A BRADFORD health chief has spoken of why a new hospital for the city is so important.

Mel Pickup, chief executive of Bradford Teaching Hospitals NHS Trust, said current buildings, while robust, were designed to deliver care in a different era.

She said: “It doesn’t match with our expectations as people who work in that environment, or people who use services in that environment anymore.

“If you come to Bradford from another part of the country and find yourself in hospital, you might walk into, ostensibly what is a nightingale ward with therefore very little privacy, not enough single rooms, not all the modern equipment and environment that you would expect and you will probably be quite shocked, as I was quite shocked when I came here, to see some of the vestiges of the hospital still in operation as clinical units.

“We need a new hospital. This building [Bradford Royal Infirmary] is no longer fit for purpose in delivering modern healthcare.”

She added: “Why shouldn’t we have a new hospital? That was the question I asked. Why shouldn’t Bradford have a new hospital, why isn’t there a plan already to lobby and to put forward arguments that we need a new hospital.

“There wasn’t then, but there is now. We have put together a strategic outline case that we have forwarded to the Government to say ‘Bradford needs a new hospital’.”

The plan is part of a joint bid which would see Bradford Royal Infirmary and St Luke’s Hospital replaced with a single site purpose-built hospital, Airedale Hospital re-built on its current site and Lynfield Mount rebuilt to develop a new acute inpatient facility.

Prof Pickup said: “My vision for this is it wouldn’t look like an hospital at all. “The problem with many hospitals, and indeed Bradford, for a long time is the idea that a hospital is a ‘repair centre’ and it’s somewhere you come when you are sick to get repaired and you get repaired hopefully and you go away again.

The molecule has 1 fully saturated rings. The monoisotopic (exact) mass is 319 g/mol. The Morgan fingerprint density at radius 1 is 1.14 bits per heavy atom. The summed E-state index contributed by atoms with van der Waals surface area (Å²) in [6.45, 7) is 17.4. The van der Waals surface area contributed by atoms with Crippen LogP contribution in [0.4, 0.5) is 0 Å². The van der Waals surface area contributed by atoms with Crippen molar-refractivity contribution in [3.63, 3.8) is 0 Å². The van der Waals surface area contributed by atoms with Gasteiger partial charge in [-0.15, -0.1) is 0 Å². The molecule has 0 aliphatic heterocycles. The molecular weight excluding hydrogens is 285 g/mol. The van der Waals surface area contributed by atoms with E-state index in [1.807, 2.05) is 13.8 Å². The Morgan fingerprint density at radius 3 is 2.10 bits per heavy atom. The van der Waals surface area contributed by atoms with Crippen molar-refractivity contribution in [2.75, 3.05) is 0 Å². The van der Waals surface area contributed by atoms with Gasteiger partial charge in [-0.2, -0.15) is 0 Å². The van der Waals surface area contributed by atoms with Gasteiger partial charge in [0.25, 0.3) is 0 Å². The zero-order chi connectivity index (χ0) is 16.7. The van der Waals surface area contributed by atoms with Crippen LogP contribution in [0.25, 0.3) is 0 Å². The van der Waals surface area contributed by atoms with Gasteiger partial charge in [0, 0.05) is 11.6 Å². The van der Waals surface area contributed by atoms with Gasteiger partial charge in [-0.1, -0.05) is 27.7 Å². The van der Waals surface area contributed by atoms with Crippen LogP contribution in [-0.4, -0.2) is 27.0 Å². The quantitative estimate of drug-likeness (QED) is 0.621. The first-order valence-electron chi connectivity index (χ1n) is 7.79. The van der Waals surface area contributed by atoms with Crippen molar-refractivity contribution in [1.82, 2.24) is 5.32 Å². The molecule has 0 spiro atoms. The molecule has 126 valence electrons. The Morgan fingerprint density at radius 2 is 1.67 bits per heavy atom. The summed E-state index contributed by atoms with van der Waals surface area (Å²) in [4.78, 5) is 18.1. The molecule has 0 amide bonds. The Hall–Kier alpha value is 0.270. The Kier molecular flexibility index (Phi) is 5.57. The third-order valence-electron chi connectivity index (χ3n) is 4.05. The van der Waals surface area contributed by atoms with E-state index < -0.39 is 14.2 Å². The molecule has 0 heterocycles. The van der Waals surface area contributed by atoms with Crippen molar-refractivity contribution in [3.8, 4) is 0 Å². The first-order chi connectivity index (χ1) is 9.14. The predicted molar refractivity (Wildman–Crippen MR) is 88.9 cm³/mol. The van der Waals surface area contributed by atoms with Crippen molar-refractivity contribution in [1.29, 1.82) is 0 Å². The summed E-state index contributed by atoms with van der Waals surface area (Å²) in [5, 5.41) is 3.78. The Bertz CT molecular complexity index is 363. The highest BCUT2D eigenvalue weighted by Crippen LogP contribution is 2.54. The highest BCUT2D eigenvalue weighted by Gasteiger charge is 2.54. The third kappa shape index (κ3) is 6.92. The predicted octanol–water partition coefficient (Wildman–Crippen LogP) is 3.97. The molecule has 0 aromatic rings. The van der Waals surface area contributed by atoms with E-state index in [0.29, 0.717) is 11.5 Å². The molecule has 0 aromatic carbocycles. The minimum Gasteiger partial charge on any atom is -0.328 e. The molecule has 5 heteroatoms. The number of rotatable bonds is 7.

“I don’t think the building should be the beginning and end of that experience. The offer for healthcare in Bradford should be a much more seamless and integrated offer where our clinicians, of course they are eminently able to repair people, to make them better, to deal with symptoms, but I want them to also be interested in ‘what’s caused those things in the first place?’

“What can we as clinicians do to stop people coming into hospital. It seems an odd thing for a hospital to want to do, but I really want us to do that.”

Prof Pickup highlighted how Bradford is a major player when it comes to health research, leading on a national scale and, in some instances, a global scale.

She said: “I’ve got some of the finest brains in this institution that know exactly what it is that makes people ill, why shouldn’t we be sharing that knowledge and that expertise into our communities to have conversations that might change lifestyle, behaviours, diet choice, all the things that happen out of hospital, that ultimately lead to people being ill.”

She added: “If you live in Bradford, you’re four times more likely to get heart disease than the average place in the UK, you’re four times more likely to get cancer, so if we know what causes cancer and we know what causes heart disease and we have the expertise to make people better when they get it, why aren’t we trying to stop people getting it? So I think there’s a role for the hospital in that.

“If you think about services in that way, it leads you to a different sort of hospital. I think that leads you to somewhere, of course that has to fulfil its responsibilities to make really sick people better, but I think it also needs to fulfil the role of being an asset for the community it sits within.

“A place where people can come to learn about how to remain well, to access services earlier, to be a focal point for the community.”

Prof Pickup believes there is a strong case for Bradford to move to the next stage of the bid and build a more detailed business case which will look at design and where it would be best placed.

And if a new hospital doesn’t come along? Work will continue to bring old facilities up modern standards, but Prof Pickup said: “It’s a very expensive way of doing it, when you have to look at the whole site, and it will take an awful long time because it will be done within a limited budget every single year, so it won’t happen for 20-30 years, whereas a new hospital could be open in 10 years.”